WASHINGTON, March 9 – Sen. Bernie Sanders (I-Vt.) today welcomed a commitment by the Smithsonian Institution to sell only made-in-America products at a gift shop in the National Museum of American History.
Museum executives also told Sanders they will seek more American suppliers for the merchandise – everything from flags to coffee mugs to souvenir busts of American presidents – sold at gift shops at all of its popular museums along the National Mall.
After meeting with museum executives yesterday in Sanders’ office on Capitol Hill, the senator called the commitment to sell more American-made products a step in the right direction.
Museum executives said one history museum gift shop, called “The Price of Freedom,” will sell only merchandise manufactured in the United States. The new policy will take effect within three months, they said, in time for the busy summer vacation tourist season. More domestically-made items also will be sold at gift shops at the Air and Space Museum, the Natural History Museum and the museums that house collections of art by American painters and artists from around the world.
If the Smithsonian does not follow through on its pledge, Sanders said he was prepared to introduce legislation that would make the taxpayer-supported museums sell more merchandise made in America.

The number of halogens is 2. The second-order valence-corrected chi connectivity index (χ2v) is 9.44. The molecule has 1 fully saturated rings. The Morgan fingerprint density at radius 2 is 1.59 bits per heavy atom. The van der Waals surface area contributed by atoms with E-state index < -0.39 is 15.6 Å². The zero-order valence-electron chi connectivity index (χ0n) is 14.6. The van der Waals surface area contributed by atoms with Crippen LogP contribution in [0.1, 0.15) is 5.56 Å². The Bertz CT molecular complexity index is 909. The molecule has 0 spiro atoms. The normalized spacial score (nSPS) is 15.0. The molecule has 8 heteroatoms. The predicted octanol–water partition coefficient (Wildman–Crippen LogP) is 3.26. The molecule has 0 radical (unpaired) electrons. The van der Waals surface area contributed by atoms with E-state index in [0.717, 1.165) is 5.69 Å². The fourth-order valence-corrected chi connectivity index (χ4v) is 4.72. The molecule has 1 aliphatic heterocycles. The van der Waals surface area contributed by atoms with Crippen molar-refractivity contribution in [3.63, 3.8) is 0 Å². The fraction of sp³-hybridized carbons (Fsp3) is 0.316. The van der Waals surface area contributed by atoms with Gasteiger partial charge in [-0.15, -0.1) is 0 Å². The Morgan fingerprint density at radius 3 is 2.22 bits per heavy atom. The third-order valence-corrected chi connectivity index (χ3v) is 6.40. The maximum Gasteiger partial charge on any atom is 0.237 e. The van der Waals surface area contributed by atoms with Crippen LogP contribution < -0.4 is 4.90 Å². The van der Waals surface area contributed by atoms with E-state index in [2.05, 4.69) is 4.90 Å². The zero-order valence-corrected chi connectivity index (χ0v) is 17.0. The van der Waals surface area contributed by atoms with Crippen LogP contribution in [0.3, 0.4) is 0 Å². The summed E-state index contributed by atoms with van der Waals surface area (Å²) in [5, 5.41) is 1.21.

Sanders in January first questioned why a history museum gift shop stocked bronze-colored busts of U.S. presidents from George Washington to Barack Obama that are “crafted in China.”
“Given the state of the American economy, I would urge the National Museum of American History to do its very best to find American companies to manufacture the products that it sells,” Sanders said in a letter to Brent D. Glass, the history museum director. Sanders asked why a museum owned by the people of the United States, celebrating the history of the United States, cannot find companies in this country employing American workers that are able to manufacture statues of our founding fathers.
Some 50,000 manufacturing plants in the U.S. were closed over the past decade, and more than 5.4 million good-paying manufacturing jobs were lost as companies took advantage of cheap labor overseas. “This clearly is one of the factors contributing to the substantial shrinking of the middle class that we have been seeing in the last several decades," Sanders said.